* * * * * * * * * * * * * * * * * * * * * * * *
LINGUIST List logo Eastern Michigan University Wayne State University *
* People & Organizations * Jobs * Calls & Conferences * Publications * Language Resources * Text & Computer Tools * Teaching & Learning * Mailing Lists * Search *
* *
LINGUIST List 18.2356

Tue Aug 07 2007

Diss: Syntax: Bukuru: 'Phrase Structure and Functional Categories i...'

Editor for this issue: Hunter Lockwood <hunterlinguistlist.org>

To post to LINGUIST, use our convenient web form at http://linguistlist.org/LL/posttolinguist.html.
        1.    Denis Bukuru, Phrase Structure and Functional Categories in the Kirundi Sentence

Message 1: Phrase Structure and Functional Categories in the Kirundi Sentence
Date: 06-Aug-2007
From: Denis Bukuru <denis_bukuruyahoo.com>
Subject: Phrase Structure and Functional Categories in the Kirundi Sentence
E-mail this message to a friend

Institution: University of Dar es Salaam
Program: PhD Linguistics
Dissertation Status: Completed
Degree Date: 2003

Author: Denis Bukuru

Dissertation Title: Phrase Structure and Functional Categories in the Kirundi Sentence

Linguistic Field(s): Syntax

Subject Language(s): Rundi (run)

Dissertation Director:
Kulikoyela K. Kahigi
Josephat M. Rugemalira

Dissertation Abstract:

This study tackles the analysis of the Kirundi sentence according to the
concepts of "phrase structure" (PS) and "functional categories" (FCs) as
defined in the Principles and Parameters (P&P) Theory, as developed by
Chomsky (1981, 1986) and his followers (Haegeman 1994, Webelhuth 1995, Cook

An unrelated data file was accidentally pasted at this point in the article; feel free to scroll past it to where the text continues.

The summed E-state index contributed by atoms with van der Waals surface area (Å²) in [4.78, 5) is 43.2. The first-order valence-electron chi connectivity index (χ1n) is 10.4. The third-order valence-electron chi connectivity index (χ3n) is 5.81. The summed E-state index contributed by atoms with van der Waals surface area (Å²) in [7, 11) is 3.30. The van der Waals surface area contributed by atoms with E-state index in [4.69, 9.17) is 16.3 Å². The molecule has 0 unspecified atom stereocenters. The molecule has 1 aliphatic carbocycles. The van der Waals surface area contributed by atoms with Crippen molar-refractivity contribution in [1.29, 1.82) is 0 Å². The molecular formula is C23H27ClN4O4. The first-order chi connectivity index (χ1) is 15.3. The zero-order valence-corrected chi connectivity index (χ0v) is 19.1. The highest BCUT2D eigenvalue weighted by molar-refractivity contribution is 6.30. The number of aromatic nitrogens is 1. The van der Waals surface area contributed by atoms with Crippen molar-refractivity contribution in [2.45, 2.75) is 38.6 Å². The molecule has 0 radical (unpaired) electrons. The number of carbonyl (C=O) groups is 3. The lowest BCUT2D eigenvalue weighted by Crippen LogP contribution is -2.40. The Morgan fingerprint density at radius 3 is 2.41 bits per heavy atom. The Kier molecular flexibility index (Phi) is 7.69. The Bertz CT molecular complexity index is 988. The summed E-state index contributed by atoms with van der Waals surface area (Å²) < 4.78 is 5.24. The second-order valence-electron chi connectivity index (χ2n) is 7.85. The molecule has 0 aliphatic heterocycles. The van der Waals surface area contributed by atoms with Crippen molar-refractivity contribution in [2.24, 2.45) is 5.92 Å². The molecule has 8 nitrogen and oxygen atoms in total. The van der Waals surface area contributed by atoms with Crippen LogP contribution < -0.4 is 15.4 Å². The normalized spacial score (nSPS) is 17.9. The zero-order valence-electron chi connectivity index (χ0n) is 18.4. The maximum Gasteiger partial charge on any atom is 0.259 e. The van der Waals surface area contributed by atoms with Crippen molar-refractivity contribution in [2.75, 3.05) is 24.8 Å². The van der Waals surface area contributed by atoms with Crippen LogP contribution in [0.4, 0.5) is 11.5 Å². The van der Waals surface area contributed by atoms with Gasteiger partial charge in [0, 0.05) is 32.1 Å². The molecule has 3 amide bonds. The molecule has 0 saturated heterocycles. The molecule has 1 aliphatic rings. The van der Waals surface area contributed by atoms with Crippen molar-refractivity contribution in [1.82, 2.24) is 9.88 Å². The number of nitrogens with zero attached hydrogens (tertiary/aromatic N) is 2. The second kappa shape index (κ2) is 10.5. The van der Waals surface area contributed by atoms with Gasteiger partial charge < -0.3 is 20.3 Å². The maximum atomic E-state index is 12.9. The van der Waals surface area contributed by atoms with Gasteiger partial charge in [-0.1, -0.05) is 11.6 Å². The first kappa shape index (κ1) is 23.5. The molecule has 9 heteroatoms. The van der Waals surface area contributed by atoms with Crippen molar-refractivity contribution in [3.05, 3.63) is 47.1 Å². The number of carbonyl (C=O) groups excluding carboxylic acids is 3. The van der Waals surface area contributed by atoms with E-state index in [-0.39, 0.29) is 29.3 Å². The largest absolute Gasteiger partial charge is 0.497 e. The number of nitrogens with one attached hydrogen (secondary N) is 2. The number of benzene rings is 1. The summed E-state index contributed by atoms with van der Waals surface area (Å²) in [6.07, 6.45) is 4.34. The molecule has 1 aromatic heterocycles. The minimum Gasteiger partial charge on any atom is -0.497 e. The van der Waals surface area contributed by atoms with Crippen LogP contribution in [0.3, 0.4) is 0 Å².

and Newson 1996).

The study describes the syntactic behaviour of Kirundi FCs, their
distribution in the Sentence and their functions, as well as their
morphological structure. In so doing the study checks whether the major
claims and hypotheses of the P&P Theory about FCs in general syntax apply
or do not apply to Kirundi syntactic structures.

The study realized two major findings. The first finding is that inflection
(INFL) is not a category of phrase, because it belongs to the word
morphology. This has been referred to as the WORD INTERNAL INFLECTION
HYPOTHESIS (WIIH). WIIH assumes that phrase structure grammar should deal
with fully inflected words. According to this new hypothesis, only FCs
morphologically realised as full words are phrase constituents and may be
heads of phrases, but inflectional FCs cannot. WIIH replaces the Split-INFL
Hypothesis (SIH) and (ii) the Full Functional Projection Hypothesis (FFPH),
which assume that in all languages, all FCs, whatever their morphological
structure, are phrase constituents and heads of phrases. However, in
agglutinative languages like Kirundi and other Bantu languages, SIH and
FFPH may not work, because inflectional FCs fail to be accommodated in
phrase structure. However, it was observed that all full word FCs function
as heads of phrases, this has led to a new hypothesis, namely, the FULL
between WIIH and FFPH.

The second major finding of the study is that syntactic structure interacts
with discourse structure. Many Kirundi syntactic structures may not be
interpretable if one ignores discourse functions of Topic and Focus. The
devices suggested in his study to deal with Kirundi phrase structure in
higher sentence nodes. The wider significance or implication of this
finding is that the interpretation of the sentence structure can no more
rely on purely syntactic functions. The involvement of discourse functions
in phrase structure weakens the Autonomous Syntactic Principle (ASP). ASP
denies the role of non-syntactic features/functions in syntactic
descriptions. However, for some Kirundi specific constructions, the key for
their interpretation has been found to be both semantic and discourse

Read more issues|LINGUIST home page|Top of issue

Please report any bad links or misclassified data

LINGUIST Homepage | Read LINGUIST | Contact us

NSF Logo

While the LINGUIST List makes every effort to ensure the linguistic relevance of sites listed
on its pages, it cannot vouch for their contents.